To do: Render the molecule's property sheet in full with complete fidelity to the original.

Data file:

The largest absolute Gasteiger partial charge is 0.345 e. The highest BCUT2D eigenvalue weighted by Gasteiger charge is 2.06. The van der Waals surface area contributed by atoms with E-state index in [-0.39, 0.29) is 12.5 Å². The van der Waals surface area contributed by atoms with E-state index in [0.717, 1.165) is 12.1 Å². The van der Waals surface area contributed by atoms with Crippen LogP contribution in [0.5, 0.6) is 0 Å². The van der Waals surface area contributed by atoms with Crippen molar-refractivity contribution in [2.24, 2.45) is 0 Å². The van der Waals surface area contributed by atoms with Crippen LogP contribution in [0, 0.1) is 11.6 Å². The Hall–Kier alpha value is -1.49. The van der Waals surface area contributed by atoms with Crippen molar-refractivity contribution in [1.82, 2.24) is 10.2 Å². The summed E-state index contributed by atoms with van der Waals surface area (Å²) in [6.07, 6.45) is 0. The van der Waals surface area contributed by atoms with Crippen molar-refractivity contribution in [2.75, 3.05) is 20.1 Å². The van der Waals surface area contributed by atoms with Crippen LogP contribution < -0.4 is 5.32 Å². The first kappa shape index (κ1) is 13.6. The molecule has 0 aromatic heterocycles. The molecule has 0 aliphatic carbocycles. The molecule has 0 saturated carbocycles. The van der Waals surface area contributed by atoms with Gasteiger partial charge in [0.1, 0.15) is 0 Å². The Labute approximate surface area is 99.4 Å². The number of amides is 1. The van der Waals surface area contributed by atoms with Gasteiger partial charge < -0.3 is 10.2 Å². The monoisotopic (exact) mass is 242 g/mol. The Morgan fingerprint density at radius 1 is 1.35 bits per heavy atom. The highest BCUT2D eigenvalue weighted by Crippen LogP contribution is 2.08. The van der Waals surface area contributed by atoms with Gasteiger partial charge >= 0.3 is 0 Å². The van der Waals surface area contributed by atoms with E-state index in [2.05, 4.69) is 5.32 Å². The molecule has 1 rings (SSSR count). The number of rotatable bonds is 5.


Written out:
The largest absolute Gasteiger partial charge is 0.345 e. The highest BCUT2D eigenvalue weighted by Gasteiger charge is 2.06. The van der Waals surface area contributed by atoms with E-state index in [-0.39, 0.29) is 12.5 Å². The van der Waals surface area contributed by atoms with E-state index in [0.717, 1.165) is 12.1 Å². The van der Waals surface area contributed by atoms with Crippen LogP contribution in [0.5, 0.6) is 0 Å². The van der Waals surface area contributed by atoms with Crippen molar-refractivity contribution in [2.24, 2.45) is 0 Å². The van der Waals surface area contributed by atoms with Crippen LogP contribution in [0, 0.1) is 11.6 Å². The Hall–Kier alpha value is -1.49. The van der Waals surface area contributed by atoms with Crippen molar-refractivity contribution in [1.82, 2.24) is 10.2 Å². The summed E-state index contributed by atoms with van der Waals surface area (Å²) in [6.07, 6.45) is 0. The van der Waals surface area contributed by atoms with Crippen molar-refractivity contribution in [2.75, 3.05) is 20.1 Å². The van der Waals surface area contributed by atoms with Crippen LogP contribution < -0.4 is 5.32 Å². The first kappa shape index (κ1) is 13.6. The molecule has 0 aromatic heterocycles. The molecule has 0 aliphatic carbocycles. The molecule has 0 saturated carbocycles. The van der Waals surface area contributed by atoms with Gasteiger partial charge in [0.1, 0.15) is 0 Å². The Labute approximate surface area is 99.4 Å². The number of amides is 1. The van der Waals surface area contributed by atoms with Gasteiger partial charge < -0.3 is 10.2 Å². The monoisotopic (exact) mass is 242 g/mol. The Morgan fingerprint density at radius 1 is 1.35 bits per heavy atom. The highest BCUT2D eigenvalue weighted by Crippen LogP contribution is 2.08. The van der Waals surface area contributed by atoms with Gasteiger partial charge >= 0.3 is 0 Å². The van der Waals surface area contributed by atoms with E-state index in [2.05, 4.69) is 5.32 Å². The molecule has 1 rings (SSSR count). The number of rotatable bonds is 5.